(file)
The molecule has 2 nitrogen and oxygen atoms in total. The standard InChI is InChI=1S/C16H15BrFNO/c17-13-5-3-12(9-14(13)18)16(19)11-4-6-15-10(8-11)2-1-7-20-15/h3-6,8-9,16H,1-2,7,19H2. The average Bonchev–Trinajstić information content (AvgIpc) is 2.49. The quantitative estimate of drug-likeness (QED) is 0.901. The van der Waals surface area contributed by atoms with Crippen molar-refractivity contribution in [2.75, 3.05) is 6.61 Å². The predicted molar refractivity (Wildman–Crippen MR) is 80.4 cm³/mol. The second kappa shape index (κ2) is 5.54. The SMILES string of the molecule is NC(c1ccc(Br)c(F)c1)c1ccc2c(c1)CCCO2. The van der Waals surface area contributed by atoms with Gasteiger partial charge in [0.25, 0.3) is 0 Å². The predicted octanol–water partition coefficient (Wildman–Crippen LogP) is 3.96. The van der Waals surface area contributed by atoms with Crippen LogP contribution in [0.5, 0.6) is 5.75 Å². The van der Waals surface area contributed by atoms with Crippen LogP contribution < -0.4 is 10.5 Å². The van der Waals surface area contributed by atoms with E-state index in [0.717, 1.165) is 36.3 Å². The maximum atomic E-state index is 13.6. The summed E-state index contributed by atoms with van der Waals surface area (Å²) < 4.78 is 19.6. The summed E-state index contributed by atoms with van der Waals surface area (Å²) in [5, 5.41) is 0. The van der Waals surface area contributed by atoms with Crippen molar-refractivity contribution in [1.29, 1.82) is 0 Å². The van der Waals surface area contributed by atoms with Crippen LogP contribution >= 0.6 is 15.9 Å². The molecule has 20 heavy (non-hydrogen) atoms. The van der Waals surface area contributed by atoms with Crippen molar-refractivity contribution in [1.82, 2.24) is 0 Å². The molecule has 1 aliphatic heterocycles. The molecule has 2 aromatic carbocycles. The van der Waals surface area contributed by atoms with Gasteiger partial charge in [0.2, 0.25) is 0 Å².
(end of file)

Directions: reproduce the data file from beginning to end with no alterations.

The molecule has 2 nitrogen and oxygen atoms in total. The standard InChI is InChI=1S/C16H15BrFNO/c17-13-5-3-12(9-14(13)18)16(19)11-4-6-15-10(8-11)2-1-7-20-15/h3-6,8-9,16H,1-2,7,19H2. The average Bonchev–Trinajstić information content (AvgIpc) is 2.49. The quantitative estimate of drug-likeness (QED) is 0.901. The van der Waals surface area contributed by atoms with Crippen molar-refractivity contribution in [2.75, 3.05) is 6.61 Å². The predicted molar refractivity (Wildman–Crippen MR) is 80.4 cm³/mol. The second kappa shape index (κ2) is 5.54. The SMILES string of the molecule is NC(c1ccc(Br)c(F)c1)c1ccc2c(c1)CCCO2. The van der Waals surface area contributed by atoms with Gasteiger partial charge in [0.25, 0.3) is 0 Å². The predicted octanol–water partition coefficient (Wildman–Crippen LogP) is 3.96. The van der Waals surface area contributed by atoms with Crippen LogP contribution in [0.5, 0.6) is 5.75 Å². The van der Waals surface area contributed by atoms with Crippen LogP contribution < -0.4 is 10.5 Å². The van der Waals surface area contributed by atoms with E-state index in [0.717, 1.165) is 36.3 Å². The maximum atomic E-state index is 13.6. The summed E-state index contributed by atoms with van der Waals surface area (Å²) < 4.78 is 19.6. The summed E-state index contributed by atoms with van der Waals surface area (Å²) in [5, 5.41) is 0. The van der Waals surface area contributed by atoms with Crippen molar-refractivity contribution in [1.29, 1.82) is 0 Å². The van der Waals surface area contributed by atoms with Crippen LogP contribution >= 0.6 is 15.9 Å². The molecule has 20 heavy (non-hydrogen) atoms. The van der Waals surface area contributed by atoms with Crippen molar-refractivity contribution in [1.82, 2.24) is 0 Å². The molecule has 1 aliphatic heterocycles. The molecule has 2 aromatic carbocycles. The van der Waals surface area contributed by atoms with Gasteiger partial charge in [0.2, 0.25) is 0 Å².